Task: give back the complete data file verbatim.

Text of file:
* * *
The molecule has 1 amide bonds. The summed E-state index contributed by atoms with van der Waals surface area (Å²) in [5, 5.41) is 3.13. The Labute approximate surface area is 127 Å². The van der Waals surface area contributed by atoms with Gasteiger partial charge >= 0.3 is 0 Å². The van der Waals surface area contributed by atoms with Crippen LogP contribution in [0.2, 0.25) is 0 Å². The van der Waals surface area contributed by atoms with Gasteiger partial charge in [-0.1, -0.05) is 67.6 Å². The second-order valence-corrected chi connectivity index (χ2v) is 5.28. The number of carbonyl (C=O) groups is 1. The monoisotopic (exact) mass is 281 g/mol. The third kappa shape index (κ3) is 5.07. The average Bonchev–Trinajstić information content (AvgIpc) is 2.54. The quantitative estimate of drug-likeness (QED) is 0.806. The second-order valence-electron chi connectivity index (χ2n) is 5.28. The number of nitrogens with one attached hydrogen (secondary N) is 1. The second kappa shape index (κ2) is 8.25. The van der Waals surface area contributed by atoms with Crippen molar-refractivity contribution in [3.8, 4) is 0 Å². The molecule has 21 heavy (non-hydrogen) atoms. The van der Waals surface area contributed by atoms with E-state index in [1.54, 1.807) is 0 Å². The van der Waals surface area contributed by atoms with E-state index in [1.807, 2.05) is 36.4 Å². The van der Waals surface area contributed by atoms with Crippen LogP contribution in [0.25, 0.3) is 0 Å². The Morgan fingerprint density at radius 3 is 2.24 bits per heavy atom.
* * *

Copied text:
The molecule has 1 amide bonds. The summed E-state index contributed by atoms with van der Waals surface area (Å²) in [5, 5.41) is 3.13. The Labute approximate surface area is 127 Å². The van der Waals surface area contributed by atoms with Gasteiger partial charge >= 0.3 is 0 Å². The van der Waals surface area contributed by atoms with Crippen LogP contribution in [0.2, 0.25) is 0 Å². The van der Waals surface area contributed by atoms with Gasteiger partial charge in [-0.1, -0.05) is 67.6 Å². The second-order valence-corrected chi connectivity index (χ2v) is 5.28. The number of carbonyl (C=O) groups is 1. The monoisotopic (exact) mass is 281 g/mol. The third kappa shape index (κ3) is 5.07. The average Bonchev–Trinajstić information content (AvgIpc) is 2.54. The quantitative estimate of drug-likeness (QED) is 0.806. The second-order valence-electron chi connectivity index (χ2n) is 5.28. The number of nitrogens with one attached hydrogen (secondary N) is 1. The second kappa shape index (κ2) is 8.25. The van der Waals surface area contributed by atoms with Crippen molar-refractivity contribution in [3.8, 4) is 0 Å². The molecule has 21 heavy (non-hydrogen) atoms. The van der Waals surface area contributed by atoms with E-state index in [1.54, 1.807) is 0 Å². The van der Waals surface area contributed by atoms with E-state index in [1.807, 2.05) is 36.4 Å². The van der Waals surface area contributed by atoms with Crippen LogP contribution in [0.25, 0.3) is 0 Å². The Morgan fingerprint density at radius 3 is 2.24 bits per heavy atom.